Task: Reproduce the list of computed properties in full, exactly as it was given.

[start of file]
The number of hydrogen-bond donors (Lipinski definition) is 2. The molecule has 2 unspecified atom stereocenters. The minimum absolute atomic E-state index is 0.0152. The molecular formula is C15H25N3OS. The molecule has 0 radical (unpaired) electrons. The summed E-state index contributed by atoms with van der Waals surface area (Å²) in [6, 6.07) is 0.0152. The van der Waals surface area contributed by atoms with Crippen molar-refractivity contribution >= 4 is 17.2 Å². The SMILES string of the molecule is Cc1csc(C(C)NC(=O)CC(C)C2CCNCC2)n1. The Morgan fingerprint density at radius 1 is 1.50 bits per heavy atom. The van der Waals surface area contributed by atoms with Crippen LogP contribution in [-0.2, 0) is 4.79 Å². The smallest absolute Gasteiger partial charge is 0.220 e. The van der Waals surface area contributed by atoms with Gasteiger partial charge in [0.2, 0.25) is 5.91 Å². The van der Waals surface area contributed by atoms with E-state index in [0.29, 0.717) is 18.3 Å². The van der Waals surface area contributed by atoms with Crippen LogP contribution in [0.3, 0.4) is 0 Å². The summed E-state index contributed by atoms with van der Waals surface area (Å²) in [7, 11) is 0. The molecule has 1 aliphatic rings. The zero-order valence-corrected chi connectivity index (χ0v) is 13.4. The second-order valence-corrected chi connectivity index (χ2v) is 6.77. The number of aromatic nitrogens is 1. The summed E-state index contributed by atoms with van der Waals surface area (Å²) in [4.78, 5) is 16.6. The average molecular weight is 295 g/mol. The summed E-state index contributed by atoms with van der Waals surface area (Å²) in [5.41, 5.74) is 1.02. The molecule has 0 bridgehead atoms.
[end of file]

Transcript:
The number of hydrogen-bond donors (Lipinski definition) is 2. The molecule has 2 unspecified atom stereocenters. The minimum absolute atomic E-state index is 0.0152. The molecular formula is C15H25N3OS. The molecule has 0 radical (unpaired) electrons. The summed E-state index contributed by atoms with van der Waals surface area (Å²) in [6, 6.07) is 0.0152. The van der Waals surface area contributed by atoms with Crippen molar-refractivity contribution >= 4 is 17.2 Å². The SMILES string of the molecule is Cc1csc(C(C)NC(=O)CC(C)C2CCNCC2)n1. The Morgan fingerprint density at radius 1 is 1.50 bits per heavy atom. The van der Waals surface area contributed by atoms with Crippen LogP contribution in [-0.2, 0) is 4.79 Å². The smallest absolute Gasteiger partial charge is 0.220 e. The van der Waals surface area contributed by atoms with Gasteiger partial charge in [0.2, 0.25) is 5.91 Å². The van der Waals surface area contributed by atoms with E-state index in [0.29, 0.717) is 18.3 Å². The van der Waals surface area contributed by atoms with Crippen LogP contribution in [0.3, 0.4) is 0 Å². The summed E-state index contributed by atoms with van der Waals surface area (Å²) in [7, 11) is 0. The molecule has 1 aliphatic rings. The zero-order valence-corrected chi connectivity index (χ0v) is 13.4. The second-order valence-corrected chi connectivity index (χ2v) is 6.77. The number of aromatic nitrogens is 1. The summed E-state index contributed by atoms with van der Waals surface area (Å²) in [4.78, 5) is 16.6. The average molecular weight is 295 g/mol. The summed E-state index contributed by atoms with van der Waals surface area (Å²) in [5.41, 5.74) is 1.02. The molecule has 0 bridgehead atoms.